In 2016, Google reported that 20% of the queries it gets today are voice searches. (Source: SearchEngineLand)
Around the same time, Mary Meeker shared a prediction that by 2020, 50% of searches will be voice or visually based. (Source: Recode)
If you’re not familiar with visual search (and I wasn’t in this context), it’s search and retrieval instigated by the searcher “showing” a device or product like the one they’d like to buy (or if not buy, then get more information about). Here’s an example: shop for dog food by showing your device the near-empty bag of dog food in your pantry, and then buy it from Amazon or another online retailer. Go ahead and look into the Amazon Echo Look for a visual-search-type device that’s almost to market.
If we as marketers understand that text-based search is trending-down-to-obsolete over the next two years, and that our customers will be searching with their voices and images, what do we do to evolve our marketing strategies?
Director of Account Strategy at Marketing Refresh, Katy Katz, and VP of Industry Insights at Yext, Duane Forrester, shared their plans of attack for exactly that with the rapt audience at Pubcon Las Vegas this week.
This post covers (jump to section with links):
What are people trying to do with voice commands today? Katy shares the findings of SEER Interactive’s 2017 study about the kinds of actions people use voice search for:
Look at those top voice-activated actions! They’re pretty personal. Your customers expect personalization. They’re expecting you to know who they are and what’s important to them. They want you to personalize their experience.
Consumers ask questions in a personal way. Artificial intelligence (AI) is now smart enough to answer these questions. Katy’s 5-year-old used Alexa and said, “Alexa, play Darth Vader.” Smart Alexa played the Imperial March.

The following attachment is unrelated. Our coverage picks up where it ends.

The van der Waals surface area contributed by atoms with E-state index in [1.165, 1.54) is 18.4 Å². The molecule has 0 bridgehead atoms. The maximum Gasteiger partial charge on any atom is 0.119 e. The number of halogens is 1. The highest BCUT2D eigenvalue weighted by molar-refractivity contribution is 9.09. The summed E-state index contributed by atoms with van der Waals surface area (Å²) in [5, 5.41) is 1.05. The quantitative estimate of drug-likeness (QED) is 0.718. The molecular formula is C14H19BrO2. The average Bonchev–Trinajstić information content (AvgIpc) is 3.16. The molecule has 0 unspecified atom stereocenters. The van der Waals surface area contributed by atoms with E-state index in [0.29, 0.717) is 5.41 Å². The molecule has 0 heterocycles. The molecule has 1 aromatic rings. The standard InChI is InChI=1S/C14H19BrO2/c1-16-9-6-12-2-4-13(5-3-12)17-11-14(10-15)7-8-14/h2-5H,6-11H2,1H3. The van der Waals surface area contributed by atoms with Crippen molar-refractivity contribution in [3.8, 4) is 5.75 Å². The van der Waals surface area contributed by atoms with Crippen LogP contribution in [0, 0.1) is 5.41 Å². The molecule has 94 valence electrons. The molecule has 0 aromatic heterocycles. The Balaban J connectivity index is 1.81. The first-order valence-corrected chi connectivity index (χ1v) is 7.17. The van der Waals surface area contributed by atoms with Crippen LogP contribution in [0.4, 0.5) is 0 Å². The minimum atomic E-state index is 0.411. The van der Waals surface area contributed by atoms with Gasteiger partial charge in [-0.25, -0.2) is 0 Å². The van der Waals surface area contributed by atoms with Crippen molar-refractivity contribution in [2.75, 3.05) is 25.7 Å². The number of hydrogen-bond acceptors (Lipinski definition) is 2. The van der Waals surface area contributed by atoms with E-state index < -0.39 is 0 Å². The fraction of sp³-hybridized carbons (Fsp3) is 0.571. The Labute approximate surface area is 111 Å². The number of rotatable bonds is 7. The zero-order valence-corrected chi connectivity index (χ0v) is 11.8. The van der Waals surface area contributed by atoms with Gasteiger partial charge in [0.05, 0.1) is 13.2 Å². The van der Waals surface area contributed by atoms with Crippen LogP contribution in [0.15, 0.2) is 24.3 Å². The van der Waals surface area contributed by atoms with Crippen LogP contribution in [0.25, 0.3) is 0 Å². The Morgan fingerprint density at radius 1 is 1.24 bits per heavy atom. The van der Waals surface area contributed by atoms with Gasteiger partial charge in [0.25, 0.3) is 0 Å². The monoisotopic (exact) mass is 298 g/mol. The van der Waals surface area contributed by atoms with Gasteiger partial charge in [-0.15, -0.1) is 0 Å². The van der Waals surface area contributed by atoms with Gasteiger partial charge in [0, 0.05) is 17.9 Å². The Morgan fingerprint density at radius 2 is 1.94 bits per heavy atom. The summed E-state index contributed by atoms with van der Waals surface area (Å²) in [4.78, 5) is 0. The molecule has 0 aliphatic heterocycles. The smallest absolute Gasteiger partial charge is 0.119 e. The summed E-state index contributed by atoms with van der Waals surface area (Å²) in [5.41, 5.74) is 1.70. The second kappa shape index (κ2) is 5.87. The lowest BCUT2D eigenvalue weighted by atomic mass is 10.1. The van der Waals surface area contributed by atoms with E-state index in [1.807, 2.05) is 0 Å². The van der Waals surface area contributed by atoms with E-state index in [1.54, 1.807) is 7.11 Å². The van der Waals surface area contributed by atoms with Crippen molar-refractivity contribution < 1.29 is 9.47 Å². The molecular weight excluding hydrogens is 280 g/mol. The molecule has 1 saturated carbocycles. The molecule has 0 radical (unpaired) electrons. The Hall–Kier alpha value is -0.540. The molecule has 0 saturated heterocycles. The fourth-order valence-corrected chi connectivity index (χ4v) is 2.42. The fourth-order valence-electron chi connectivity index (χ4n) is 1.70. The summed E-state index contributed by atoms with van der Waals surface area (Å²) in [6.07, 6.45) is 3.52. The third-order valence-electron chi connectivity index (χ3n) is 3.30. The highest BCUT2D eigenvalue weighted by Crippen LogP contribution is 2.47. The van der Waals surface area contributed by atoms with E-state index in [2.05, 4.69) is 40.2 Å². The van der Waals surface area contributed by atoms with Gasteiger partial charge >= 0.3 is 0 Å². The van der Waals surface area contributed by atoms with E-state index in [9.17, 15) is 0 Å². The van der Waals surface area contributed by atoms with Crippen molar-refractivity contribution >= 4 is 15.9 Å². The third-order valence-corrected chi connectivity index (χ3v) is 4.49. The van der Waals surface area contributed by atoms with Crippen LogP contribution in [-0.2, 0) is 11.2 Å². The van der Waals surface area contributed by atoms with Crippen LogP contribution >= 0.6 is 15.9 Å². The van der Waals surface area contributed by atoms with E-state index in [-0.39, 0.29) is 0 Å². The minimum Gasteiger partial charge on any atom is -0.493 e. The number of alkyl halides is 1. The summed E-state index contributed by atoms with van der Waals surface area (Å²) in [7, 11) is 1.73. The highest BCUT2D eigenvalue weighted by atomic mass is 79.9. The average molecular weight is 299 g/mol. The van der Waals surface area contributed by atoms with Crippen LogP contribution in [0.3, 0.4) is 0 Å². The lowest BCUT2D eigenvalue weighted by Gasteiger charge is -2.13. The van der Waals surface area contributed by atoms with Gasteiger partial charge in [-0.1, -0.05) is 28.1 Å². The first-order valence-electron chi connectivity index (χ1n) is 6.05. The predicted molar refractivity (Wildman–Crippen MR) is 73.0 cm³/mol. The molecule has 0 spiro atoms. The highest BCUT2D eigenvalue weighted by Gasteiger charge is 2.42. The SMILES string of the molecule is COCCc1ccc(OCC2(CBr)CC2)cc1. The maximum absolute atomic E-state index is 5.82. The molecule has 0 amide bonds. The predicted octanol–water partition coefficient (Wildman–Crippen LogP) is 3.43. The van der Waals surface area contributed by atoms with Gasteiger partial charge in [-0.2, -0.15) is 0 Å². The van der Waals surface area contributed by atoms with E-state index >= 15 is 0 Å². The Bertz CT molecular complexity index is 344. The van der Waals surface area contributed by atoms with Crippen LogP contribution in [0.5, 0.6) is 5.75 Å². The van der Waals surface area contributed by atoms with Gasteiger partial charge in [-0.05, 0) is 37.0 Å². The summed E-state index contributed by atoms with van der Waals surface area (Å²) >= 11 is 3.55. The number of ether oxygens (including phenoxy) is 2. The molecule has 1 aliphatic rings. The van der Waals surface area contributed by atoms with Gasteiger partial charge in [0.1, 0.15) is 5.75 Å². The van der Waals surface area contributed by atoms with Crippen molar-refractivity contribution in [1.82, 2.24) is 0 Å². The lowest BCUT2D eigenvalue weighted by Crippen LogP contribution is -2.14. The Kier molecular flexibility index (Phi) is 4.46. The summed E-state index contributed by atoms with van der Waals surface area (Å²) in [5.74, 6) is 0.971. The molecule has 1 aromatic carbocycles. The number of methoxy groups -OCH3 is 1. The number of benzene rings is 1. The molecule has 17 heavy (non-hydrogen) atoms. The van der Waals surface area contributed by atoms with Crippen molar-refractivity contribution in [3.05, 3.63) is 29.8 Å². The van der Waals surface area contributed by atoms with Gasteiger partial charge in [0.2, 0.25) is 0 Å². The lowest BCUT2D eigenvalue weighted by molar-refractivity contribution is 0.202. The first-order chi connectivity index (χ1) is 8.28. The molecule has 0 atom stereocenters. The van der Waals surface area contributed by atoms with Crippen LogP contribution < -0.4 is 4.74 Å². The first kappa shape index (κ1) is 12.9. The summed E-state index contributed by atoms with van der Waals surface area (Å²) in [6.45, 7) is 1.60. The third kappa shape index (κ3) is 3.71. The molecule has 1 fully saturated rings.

We can type 40 WPM, but we can speak 150–160 WPM! With voice search, people will articulate their queries more specifically and precisely.
In SEO and content marketing, voice search is making a big impact on strategy in these areas: keyword research, content strategy, and technical implementation. (That’s all. Just like, everything.)
First, understand the anatomy of a voice query. These are the key features:
Here’s an example voice search query where we can see how a digital marketer’s work to identify keywords, implement structured data markup, and gain positive reviews come into play when Google is determining result relevancy:
With your foundation in place, optimize for these technical considerations for voice search:
Long-tail keywords. Here are keyword research tools for long-tail:
Snag those snippets. Design your content to optimize for featured snippets. Google Home and Siri are pulling quick answers for this. Short in nature. Simple, concise. Answers the questions in a way that provides utility for the user. The amount of snippets doubled this year. A snippetable post is short and digestible, fact-based logic; if Google already owns the Knowledge Graph, don’t even try to answer it.
Schema markup. Tell the search engines and AI what information is about. Making sure your house in order with different schema types is imperative for voice search.
Brand optimization. Manage your brand across the web. Off-site SEO and PR is everywhere. Local SEO, social media, off-site SEO, reviews are all influencing your consumers throughout their journey. It takes 6-8 touches for a prospect to convert to a sale. For local SEO, check out Moz Local, Yext, Reach Local, GMB. For reviews, check out Get Five Stars, Review Trackers, Yotpo, Reputation Loop — help you with automated tools to grow your reviews and show yourself as a trustworthy provider.
In sum, your buyers have questions each step of the way. There is no part of the journey that is more important than any other. Own the conversation. Own your brand.